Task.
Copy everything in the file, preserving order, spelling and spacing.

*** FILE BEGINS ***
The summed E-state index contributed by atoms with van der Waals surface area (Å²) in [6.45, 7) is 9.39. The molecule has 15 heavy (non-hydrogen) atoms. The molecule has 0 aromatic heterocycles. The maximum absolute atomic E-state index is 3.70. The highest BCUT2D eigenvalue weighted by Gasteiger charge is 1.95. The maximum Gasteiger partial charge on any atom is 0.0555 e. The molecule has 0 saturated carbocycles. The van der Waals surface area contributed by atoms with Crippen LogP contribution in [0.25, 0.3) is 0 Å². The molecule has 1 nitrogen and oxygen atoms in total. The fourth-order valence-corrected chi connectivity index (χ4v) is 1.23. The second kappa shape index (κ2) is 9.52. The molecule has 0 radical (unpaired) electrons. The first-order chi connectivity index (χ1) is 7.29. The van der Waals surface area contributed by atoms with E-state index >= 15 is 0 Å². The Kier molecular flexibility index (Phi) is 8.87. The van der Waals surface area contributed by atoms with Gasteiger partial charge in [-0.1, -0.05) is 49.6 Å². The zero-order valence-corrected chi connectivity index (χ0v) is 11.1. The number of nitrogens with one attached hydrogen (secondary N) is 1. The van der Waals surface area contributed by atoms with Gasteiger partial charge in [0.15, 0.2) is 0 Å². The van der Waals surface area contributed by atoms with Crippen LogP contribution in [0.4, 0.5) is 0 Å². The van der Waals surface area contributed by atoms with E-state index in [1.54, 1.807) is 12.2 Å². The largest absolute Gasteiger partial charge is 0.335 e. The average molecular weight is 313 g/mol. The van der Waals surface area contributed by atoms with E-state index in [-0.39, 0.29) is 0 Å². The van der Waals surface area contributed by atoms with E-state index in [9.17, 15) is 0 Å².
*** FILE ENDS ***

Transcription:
The summed E-state index contributed by atoms with van der Waals surface area (Å²) in [6.45, 7) is 9.39. The molecule has 15 heavy (non-hydrogen) atoms. The molecule has 0 aromatic heterocycles. The maximum absolute atomic E-state index is 3.70. The highest BCUT2D eigenvalue weighted by Gasteiger charge is 1.95. The maximum Gasteiger partial charge on any atom is 0.0555 e. The molecule has 0 saturated carbocycles. The van der Waals surface area contributed by atoms with Crippen LogP contribution in [0.25, 0.3) is 0 Å². The molecule has 1 nitrogen and oxygen atoms in total. The fourth-order valence-corrected chi connectivity index (χ4v) is 1.23. The second kappa shape index (κ2) is 9.52. The molecule has 0 radical (unpaired) electrons. The first-order chi connectivity index (χ1) is 7.29. The van der Waals surface area contributed by atoms with E-state index >= 15 is 0 Å². The Kier molecular flexibility index (Phi) is 8.87. The van der Waals surface area contributed by atoms with Gasteiger partial charge in [-0.1, -0.05) is 49.6 Å². The zero-order valence-corrected chi connectivity index (χ0v) is 11.1. The number of nitrogens with one attached hydrogen (secondary N) is 1. The van der Waals surface area contributed by atoms with Gasteiger partial charge in [0.15, 0.2) is 0 Å². The van der Waals surface area contributed by atoms with Crippen LogP contribution in [0.4, 0.5) is 0 Å². The van der Waals surface area contributed by atoms with E-state index in [1.54, 1.807) is 12.2 Å². The largest absolute Gasteiger partial charge is 0.335 e. The average molecular weight is 313 g/mol. The van der Waals surface area contributed by atoms with E-state index in [-0.39, 0.29) is 0 Å². The van der Waals surface area contributed by atoms with E-state index in [9.17, 15) is 0 Å².